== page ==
Employer Legitimacy and Recruitment Success in Small Businesses

By Williamson, Ian O. | Entrepreneurship: Theory and Practice, Fall 2000 | Go to article overview

Employer Legitimacy and Recruitment Success in Small Businesses


Williamson, Ian O., Entrepreneurship: Theory and Practice


Recruiting new employees is one of the biggest challenges facing small businesses, and a key component of organizational success. Unfortunately, existing human resource literature has almost entirely focused on medium and large firms. In addition, past recruitment research has neglected the possible influence of institutional forces on organizational recruitment success. This paper attempts to address these potential gaps in the literature by utilizing institutional theory to develop a strategic model of small business recruitment.

The ability of small firms to successfully recruit employees is consistently rated by small business owners as one of the most important factors influencing organizational success (Inc., 1997; Mehta, 1996). However, despite the fact that small businesses dominate the business landscape of the United States, representing over 99% of all employers, creating two out of every three new jobs, and producing 39% of the gross national product (SBA, 1999a), existing research on human resource (HR) recruitment has almost entirely focused on medium and large firms. Indeed, a review of all the articles published in three of the top academic journals (Academy of Management Journal, Journal of Applied Psychology, and Personnel Psychology) [1] from 1988 through 1998 revealed that only seven of the 207 articles that addressed recruitment, personnel selection, human resources, and hiring issues focused on small businesses or used small businesses in their sample. [2] Consequently, a gap may exist in our understanding of the r ecruitment issues small businesses face and what strategies are most effective.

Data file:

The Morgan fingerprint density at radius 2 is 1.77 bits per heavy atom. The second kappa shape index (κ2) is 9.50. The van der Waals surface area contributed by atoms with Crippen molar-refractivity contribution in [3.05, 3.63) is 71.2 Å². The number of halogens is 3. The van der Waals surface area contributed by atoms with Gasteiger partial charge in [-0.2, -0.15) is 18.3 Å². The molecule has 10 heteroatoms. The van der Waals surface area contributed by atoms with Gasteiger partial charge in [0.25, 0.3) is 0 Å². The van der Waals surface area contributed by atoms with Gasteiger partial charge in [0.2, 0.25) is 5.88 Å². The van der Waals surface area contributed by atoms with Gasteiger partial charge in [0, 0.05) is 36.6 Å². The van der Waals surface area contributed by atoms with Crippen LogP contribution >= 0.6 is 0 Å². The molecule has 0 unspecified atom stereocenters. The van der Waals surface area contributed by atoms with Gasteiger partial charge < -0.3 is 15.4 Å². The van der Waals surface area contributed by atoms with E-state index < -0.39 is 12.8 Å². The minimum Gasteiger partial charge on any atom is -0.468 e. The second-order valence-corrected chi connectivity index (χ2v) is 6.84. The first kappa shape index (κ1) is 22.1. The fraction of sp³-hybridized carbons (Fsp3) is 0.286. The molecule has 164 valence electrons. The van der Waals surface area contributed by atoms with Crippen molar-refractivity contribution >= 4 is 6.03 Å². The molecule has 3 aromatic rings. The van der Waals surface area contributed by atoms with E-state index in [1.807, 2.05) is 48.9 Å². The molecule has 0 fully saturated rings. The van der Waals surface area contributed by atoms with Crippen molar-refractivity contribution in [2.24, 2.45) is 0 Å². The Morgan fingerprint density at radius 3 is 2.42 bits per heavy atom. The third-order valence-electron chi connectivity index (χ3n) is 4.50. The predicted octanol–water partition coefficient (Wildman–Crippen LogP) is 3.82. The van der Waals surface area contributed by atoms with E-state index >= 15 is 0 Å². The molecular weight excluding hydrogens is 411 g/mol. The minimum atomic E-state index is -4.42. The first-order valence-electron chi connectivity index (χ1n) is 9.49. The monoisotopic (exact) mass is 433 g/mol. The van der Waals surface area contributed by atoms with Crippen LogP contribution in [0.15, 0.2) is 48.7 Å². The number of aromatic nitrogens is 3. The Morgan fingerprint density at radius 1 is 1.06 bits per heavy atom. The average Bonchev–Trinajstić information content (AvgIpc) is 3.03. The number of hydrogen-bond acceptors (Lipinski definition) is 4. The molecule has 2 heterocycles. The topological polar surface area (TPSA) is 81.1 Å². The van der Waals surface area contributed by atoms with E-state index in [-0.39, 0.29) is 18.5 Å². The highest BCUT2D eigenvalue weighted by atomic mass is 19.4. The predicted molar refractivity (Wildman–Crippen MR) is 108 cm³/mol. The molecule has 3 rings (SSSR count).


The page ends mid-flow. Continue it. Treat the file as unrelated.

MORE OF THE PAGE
In addition to paying little attention to small businesses, past research on personnel recruitment has neglected the role that societal factors may play in influencing the recruitment success of an organization, instead focusing on how job applicants' individual preferences affect recruitment (Brass, 1995, Barber, 1998). From this perspective, effective recruitment practices allow individuals to see congruence between individual preferences and organizational attributes. Dimensions such as recruiter characteristics (e.g., personality, knowledgeability, and credibility), recruitment message (e.g., realism, favorability, and content), and recruitment timing have received mixed support for influencing recruitment success (see Rynes & Barber, 1990, for a review). However, while clearly important, this perspective ignores the role that societal norms and values play in shaping the preferences and actions of individuals (Salancik & Pfeffer, 1978). Thus, the question of whether organizational recruitment success is influenced by how well recruitment practices coincide with the institutionalized norms of behavior existing within a population remains largely unanswered, representing a second potential gap in the extant recruitment literature (Barber, 1998). Because institutional forces have their greatest impact on newly formed or small organizations, often constraining the range of activities available to these firms (Aldrich & Auster, 1986; Stinchcombe, 1965), an understanding of the effects that societal factors may have on recruitment is particularly relevant for small businesses.

This paper attempts to address two potential gaps in the recruitment literature by utilizing institutional theory to develop a model of small business recruitment strategies. For the purposes of this paper small businesses are defined as all firms employing 500 or fewer employees, which is consistent with the standard used by the Small Business Administration (SBA) to define small businesses in most industries (SBA, 1999b). This definition encompasses both small growth-oriented and non-growth-oriented firms, since effective recruitment is important to the performance and survival of both types of organizations.

Recruitment strategies are defined as those "activities designed to either increase the number or to change the characteristics of individuals who are willing to consider applying for or accepting a job (Rynes & Barber, 1990, p. …

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